A mixed stack of tree limbs, wood waste, scrap metal or carpet padding will not be picked up.
Crews will pick up most of those materials individually but are asking for separated stacks of tree waste, construction material, metals and plastics. Large appliances or hazardous material will not be picked up so don't put that out curbside.
Non-curbside items can be dropped off at debris collection locations around the city and county.
Harris County Commissioner Sylvia Garcia says her district was hit hard. She says it will take more than one pass to collect all debris.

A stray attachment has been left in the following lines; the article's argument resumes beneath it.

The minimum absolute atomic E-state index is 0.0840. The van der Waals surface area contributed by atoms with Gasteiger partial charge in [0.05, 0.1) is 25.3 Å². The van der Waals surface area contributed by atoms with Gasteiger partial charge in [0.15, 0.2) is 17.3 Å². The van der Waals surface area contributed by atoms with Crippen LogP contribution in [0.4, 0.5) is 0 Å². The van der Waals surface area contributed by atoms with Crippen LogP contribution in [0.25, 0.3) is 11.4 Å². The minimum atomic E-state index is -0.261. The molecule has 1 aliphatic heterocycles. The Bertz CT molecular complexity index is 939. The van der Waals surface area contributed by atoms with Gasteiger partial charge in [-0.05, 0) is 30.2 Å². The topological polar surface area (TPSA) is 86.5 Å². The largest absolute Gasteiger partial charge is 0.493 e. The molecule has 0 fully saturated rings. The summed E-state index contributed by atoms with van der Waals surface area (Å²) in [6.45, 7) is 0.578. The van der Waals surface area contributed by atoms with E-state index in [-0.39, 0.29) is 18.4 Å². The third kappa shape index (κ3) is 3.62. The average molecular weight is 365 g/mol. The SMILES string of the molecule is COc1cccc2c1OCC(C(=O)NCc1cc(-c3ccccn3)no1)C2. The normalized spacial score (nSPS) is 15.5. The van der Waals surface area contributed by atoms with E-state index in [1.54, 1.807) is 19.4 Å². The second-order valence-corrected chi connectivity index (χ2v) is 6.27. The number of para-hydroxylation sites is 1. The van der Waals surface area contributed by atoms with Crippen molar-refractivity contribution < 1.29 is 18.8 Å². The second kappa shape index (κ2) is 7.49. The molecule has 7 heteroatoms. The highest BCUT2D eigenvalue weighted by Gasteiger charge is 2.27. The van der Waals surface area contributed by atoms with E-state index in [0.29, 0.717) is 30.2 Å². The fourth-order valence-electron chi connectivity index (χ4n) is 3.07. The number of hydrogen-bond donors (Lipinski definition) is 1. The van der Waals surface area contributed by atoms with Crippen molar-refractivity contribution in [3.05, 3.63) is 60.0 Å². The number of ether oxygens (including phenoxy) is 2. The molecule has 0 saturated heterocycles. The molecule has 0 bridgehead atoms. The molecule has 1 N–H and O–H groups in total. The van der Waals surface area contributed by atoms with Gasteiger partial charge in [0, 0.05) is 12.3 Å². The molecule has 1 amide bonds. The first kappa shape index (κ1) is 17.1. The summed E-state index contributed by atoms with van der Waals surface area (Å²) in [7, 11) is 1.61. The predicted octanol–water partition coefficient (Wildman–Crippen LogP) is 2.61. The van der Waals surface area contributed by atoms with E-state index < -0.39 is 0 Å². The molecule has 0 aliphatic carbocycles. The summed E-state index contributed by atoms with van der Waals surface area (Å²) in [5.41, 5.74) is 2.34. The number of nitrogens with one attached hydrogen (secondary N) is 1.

"We know that people are very methodical," she told us. "They'll clean out the front yard before they clean out the back yard. We'll make a couple of sweeps, probably about three, and then we'll make an announcement and say this is our final run. So we do it in phases and it's working well."
Garcia urges you not to throw debris in storm drains, bayous or ditches cautioning that the waste could cause flooding come the next significant storm.
Across the greater Houston area there is an estimated 15 million cubic yards of debris left behind from Hurricane Ike. That's a mammoth amount if you consider that it's as much as five times the amount collected following Tropical Storm Allison.
That's why the city of Houston alone has a total now of about 800 trucks now working in locations hardest hit to pick that mess up as quickly as possible.
For a complete list of locations where you can drop off debris click here.